MIAMI -- In many ways the Saints beat the Colts at their own game Sunday in Super Bowl XLIV. Here’s some of ESPN Stats & Information’s great breakdown:
Under 10: Drew Brees masterfully took what Indianapolis gave him. On passes of 10 yards in the air or fewer, he hit on 28 of 32 attempts for 219 yards, both of his touchdowns and a 116 passer rating. And that included one drop and one spike.
Battle of the checkdowns: On passes of 5 yards or fewer, Brees beat Peyton Manning. Brees was 22-of-25, 6.9 per attempt, two TDs, no INTs and a 122.2 passer rating; Manning was 18-of-24, 5.2, zero TDs, one pick and a 68.8 passer rating.
Nickel after half: The Saints played five or more defensive backs for 13 plays in the first half and yielded 90 yards (6.9 a play). They were in nickel or dime for all 37 plays in the second half and gave up 188 (5.1 a play).
Disconnected: Manning and Reggie Wayne had a great postseason run. Manning completed 68.8 percent of his passes to Wayne, with a touchdown and a 110.9 passer rating. But that success ended against New Orleans. Manning hit on just 45.5 percent of his throws to Wayne, with 4.2 yards per attempt, an interception, a drop and a 19.5 rating. To everyone else he was 76.5 percent, 8.4 yards per attempt, one TD and no picks, one drop and a 110.8 rating.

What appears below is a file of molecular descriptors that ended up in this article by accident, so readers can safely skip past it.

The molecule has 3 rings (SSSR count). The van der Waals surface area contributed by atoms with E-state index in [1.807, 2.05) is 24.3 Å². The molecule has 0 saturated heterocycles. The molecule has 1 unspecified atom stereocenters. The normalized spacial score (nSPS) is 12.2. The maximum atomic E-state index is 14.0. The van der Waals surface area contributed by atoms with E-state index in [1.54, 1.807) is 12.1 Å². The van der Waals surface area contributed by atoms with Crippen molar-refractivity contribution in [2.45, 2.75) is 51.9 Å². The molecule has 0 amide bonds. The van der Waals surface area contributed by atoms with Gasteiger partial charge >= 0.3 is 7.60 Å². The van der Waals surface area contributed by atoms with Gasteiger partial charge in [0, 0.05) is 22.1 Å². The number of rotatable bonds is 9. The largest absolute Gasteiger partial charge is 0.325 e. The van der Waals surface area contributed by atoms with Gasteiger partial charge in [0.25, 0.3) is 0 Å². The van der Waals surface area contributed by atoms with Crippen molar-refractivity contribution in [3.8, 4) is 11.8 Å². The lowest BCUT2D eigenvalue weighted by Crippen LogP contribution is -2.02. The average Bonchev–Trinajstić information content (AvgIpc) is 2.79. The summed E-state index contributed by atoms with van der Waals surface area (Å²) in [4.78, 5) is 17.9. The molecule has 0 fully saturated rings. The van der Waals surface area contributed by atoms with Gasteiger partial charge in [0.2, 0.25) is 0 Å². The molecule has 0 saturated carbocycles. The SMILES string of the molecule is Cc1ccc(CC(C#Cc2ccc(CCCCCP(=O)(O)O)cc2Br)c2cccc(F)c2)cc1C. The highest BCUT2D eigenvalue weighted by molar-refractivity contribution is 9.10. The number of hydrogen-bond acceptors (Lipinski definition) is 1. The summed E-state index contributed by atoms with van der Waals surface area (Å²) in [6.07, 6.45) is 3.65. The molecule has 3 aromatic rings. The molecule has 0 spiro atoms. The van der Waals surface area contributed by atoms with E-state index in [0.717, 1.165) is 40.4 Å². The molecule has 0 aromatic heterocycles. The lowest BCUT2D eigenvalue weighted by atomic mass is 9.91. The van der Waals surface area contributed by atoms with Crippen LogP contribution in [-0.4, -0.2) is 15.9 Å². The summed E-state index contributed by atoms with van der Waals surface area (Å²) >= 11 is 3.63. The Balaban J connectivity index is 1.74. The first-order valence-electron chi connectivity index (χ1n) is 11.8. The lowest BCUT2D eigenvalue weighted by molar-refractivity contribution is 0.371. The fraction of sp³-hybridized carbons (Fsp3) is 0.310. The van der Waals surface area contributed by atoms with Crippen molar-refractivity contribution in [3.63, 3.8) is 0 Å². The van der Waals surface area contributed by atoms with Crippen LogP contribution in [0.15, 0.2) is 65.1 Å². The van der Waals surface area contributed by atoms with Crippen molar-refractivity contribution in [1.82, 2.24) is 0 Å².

Bad against the blitz: Two weeks after Manning did well to figure out the Jets' blitzes before halftime, he struggled against New Orleans’ additional pressure. Against five or more rushers, he was 9-of-16 for 69 yards with an interception and a 40.9 rating.
Two bad elements united: Entering the Super Bowl, Manning had thrown only one interception in the fourth quarter this season (124 pass attempts). Manning also attempted 164 passes on third down entering Sunday and turned the ball over just twice. The pick-six came on a third-down attempt in the fourth quarter.
Well, you broke them up for good: New Orleans broke up six of Manning's pass attempts Sunday. That was the second-most pass breakups against Manning this season (Texans, Week 9).
Freeney’s limitations: The Colts attempted to limit Dwight Freeney’s participation to passing situations. He was on the field for 27 of the 39 Saints' pass plays (69.2 percent), but only eight of 18 Saints rush plays (44.4 percent).
He missed the Saints' touchdown drive after the onside kick to open the second half, as he was getting his ankle re-taped, expecting the Colts to be on offense.
The Saints were a bit less effective passing when Freeney was in the game -- averaging 0.6 fewer yards per attempt and completing 6.5 percent fewer passes.
Up the middle, before and after The Who: In the first half, the Colts got 59 yards on seven carries up the middle. That fell to just 8 yards on three carries in the second half. Joseph Addai was noticeably absent in runs up the middle in the second half. In the first half, Addai had three rushes for 47 yards up the middle. Addai had just one carry for minus-2 yards up the middle in the second half.
Stop running: The Saints and Colts tied the Super Bowl record for fewest combined rushes. The Steelers and Cardinals also combined for 37 carries last year. How's that for evidence of what a passing league it's become?